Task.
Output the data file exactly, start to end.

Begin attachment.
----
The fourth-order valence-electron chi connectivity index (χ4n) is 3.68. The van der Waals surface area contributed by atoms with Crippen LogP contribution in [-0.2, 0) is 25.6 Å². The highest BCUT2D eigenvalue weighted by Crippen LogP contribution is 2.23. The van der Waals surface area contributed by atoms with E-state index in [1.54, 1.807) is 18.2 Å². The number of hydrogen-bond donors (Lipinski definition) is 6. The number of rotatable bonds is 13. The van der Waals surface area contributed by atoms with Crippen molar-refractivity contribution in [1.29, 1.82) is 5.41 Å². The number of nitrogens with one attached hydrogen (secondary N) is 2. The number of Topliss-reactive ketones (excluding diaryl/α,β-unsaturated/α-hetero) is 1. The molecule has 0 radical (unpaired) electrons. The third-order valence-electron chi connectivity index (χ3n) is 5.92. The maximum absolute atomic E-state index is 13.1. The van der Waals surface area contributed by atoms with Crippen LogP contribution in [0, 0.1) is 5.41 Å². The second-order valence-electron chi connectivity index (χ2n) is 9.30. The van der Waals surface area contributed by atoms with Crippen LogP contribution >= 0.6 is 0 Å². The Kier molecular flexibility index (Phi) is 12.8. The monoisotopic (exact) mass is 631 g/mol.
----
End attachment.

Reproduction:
The fourth-order valence-electron chi connectivity index (χ4n) is 3.68. The van der Waals surface area contributed by atoms with Crippen LogP contribution in [-0.2, 0) is 25.6 Å². The highest BCUT2D eigenvalue weighted by Crippen LogP contribution is 2.23. The van der Waals surface area contributed by atoms with E-state index in [1.54, 1.807) is 18.2 Å². The number of hydrogen-bond donors (Lipinski definition) is 6. The number of rotatable bonds is 13. The van der Waals surface area contributed by atoms with Crippen molar-refractivity contribution in [1.29, 1.82) is 5.41 Å². The number of nitrogens with one attached hydrogen (secondary N) is 2. The number of Topliss-reactive ketones (excluding diaryl/α,β-unsaturated/α-hetero) is 1. The molecule has 0 radical (unpaired) electrons. The third-order valence-electron chi connectivity index (χ3n) is 5.92. The maximum absolute atomic E-state index is 13.1. The van der Waals surface area contributed by atoms with Crippen LogP contribution in [0, 0.1) is 5.41 Å². The second-order valence-electron chi connectivity index (χ2n) is 9.30. The van der Waals surface area contributed by atoms with Crippen LogP contribution >= 0.6 is 0 Å². The Kier molecular flexibility index (Phi) is 12.8. The monoisotopic (exact) mass is 631 g/mol.